Our world seems to be getting crazier by the day. But thanks to Babaji’s ashrams, we have beacons of light and hope that everyone can give to and draw sustenance from. Such was my experience of the Gurupurnima celebrations in Holland last year. Once again the daily tribal rituals with people singing their hearts out to the rhythm of the bhajans, created an indescribable vortex of shakti, communal joy and solidarity.
Having had arrived from a Brexit-torn UK with a weary heart, I returned with strength and optimism, plus a precious gift right at the very end: as I was leaving the ashram a young Dutch man called Richard said to me: Do you read the Bhagavad Gita? I said I had done so many years ago. “Try the Swami Chidhbhavananda version,” he said “ It’s the best. Babaji said we should read it”. Back home I nearly ordered it on line before I found the version on my bookshelf. I dived straight in and for the umpteenth time started to read the introduction. There I found that the value of what had just happened in Holland was 108 % confirmed in the first few pages of this holy book. To begin with it says that the Bhagavad Gita is thought of as the manual for the Sanatan Dharma, the Eternal Law. And the Sanatan Dharma, as we all know, is what Babaji asked us to study and live by. In the tiniest of nutshells what’s it about? This is what it says: ‘Self perfection is the goal of life and yoga is the means to it’. There are many yogas in the Gita, of which Karma yoga, Bhakti yoga and Jnana yoga are the three main ones. Even though they are explained in this sequence in the Gita, there is no hierarchical order to them. They all cross- fertilise each other as one interdependent body of Knowledge, Love and Action.
In the Gita, Krishna says that in order to navigate oneself safely through the battlefield of life and the constant flux between creation, preservation and destruction, we need to overcome faintheartedness and become strong and fearless warriors. It is the same message that Babaji kept trying to instil in us over and over again. Imagine a bird: ‘A bird requires two wings and a tail for its flight. The soul is endowed with bhakti and Jnana to serve the two wings. Karma serves as the tail that maintains the balance. Action by itself is neither sacred nor secular. It is the attitude with which it is performed that brings about a magical change. Karma, Bhakti and Jnana are therefore inseparable.’ Intro. p.62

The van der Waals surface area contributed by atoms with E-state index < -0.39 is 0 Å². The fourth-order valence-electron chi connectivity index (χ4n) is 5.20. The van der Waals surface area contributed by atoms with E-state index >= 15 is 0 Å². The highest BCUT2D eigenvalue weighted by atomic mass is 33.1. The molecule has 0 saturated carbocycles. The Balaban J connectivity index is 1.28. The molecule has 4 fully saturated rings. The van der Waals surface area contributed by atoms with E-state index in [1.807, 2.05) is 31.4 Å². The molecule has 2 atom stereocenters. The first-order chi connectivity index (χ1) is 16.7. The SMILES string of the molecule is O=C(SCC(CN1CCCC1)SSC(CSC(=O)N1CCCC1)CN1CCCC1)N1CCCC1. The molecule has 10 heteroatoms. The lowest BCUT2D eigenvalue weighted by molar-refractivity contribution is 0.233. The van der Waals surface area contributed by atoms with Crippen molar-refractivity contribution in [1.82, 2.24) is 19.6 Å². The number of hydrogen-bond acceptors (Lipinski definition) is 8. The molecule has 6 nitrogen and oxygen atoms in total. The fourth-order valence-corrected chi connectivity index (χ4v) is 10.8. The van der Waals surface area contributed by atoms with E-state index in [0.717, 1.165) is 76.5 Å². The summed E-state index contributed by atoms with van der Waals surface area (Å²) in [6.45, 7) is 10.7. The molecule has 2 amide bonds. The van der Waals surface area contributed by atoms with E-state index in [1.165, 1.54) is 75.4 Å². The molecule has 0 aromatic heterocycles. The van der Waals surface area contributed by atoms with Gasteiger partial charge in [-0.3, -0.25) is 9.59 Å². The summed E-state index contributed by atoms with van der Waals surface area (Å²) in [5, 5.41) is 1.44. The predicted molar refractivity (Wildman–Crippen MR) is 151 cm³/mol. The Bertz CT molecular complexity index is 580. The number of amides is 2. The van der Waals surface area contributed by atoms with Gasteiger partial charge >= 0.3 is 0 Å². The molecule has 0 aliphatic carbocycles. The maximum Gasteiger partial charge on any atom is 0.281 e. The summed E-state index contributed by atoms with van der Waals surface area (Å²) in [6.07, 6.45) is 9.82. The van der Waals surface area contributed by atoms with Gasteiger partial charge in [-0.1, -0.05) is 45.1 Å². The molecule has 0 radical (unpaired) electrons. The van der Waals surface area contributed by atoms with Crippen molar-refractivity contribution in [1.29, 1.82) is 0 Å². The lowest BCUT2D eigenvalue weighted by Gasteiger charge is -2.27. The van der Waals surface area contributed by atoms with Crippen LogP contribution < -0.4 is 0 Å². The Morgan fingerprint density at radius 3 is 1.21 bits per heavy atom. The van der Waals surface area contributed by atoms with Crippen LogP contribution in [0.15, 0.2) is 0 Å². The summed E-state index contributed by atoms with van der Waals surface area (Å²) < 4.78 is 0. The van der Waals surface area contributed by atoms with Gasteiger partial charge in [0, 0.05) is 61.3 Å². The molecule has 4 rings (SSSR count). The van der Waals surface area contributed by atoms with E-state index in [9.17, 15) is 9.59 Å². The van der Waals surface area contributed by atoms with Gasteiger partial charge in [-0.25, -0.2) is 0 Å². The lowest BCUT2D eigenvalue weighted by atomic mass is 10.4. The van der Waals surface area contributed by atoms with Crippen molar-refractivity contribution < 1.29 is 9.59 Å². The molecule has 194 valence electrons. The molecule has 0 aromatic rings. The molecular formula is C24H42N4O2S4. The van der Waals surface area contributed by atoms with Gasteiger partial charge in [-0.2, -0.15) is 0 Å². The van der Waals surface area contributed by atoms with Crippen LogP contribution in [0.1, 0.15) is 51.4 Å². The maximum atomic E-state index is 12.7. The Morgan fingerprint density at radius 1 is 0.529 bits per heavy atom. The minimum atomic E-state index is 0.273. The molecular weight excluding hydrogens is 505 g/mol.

‘To the person endowed with an efficient hand, a loving heart and a clear head, nothing more needs to be added. He becomes a complete personality verging on divinity.’
The Gita with its ancient perennial wisdom seems more relevant today than ever, particularly at this moment in human history, where the global political and economic powers have predominantly become birds with wings of greed and carelessness, at the cost of human, animal and environmental welfare. So I asked myself the question: How am I doing on the divine battlefield of life? What kind of a yogi am I? What kind of yoga do I need to develop? In other words: how well balanced am I between Love, Knowledge and Action? So I designed a little questionnaire to find out. Admittedly I was rather surprised, if not a little shocked about my score. What’s yours? Here is how you can find out, and BE HONEST !
Are you a Bhakti, Jnana or Karma Yogi ?
Check your predominant yoga path by scoring yourself 0 to 5 (where 5 is the highest score). Then add up each column and you’ll find out !
|Score yourself in each category:||Love||Knowledge||Action|
|Relationship to myself|
|Relationship to loved ones|
|Relationship to society as a whole|
|Relationship to my work|
|Relationship to the Divine|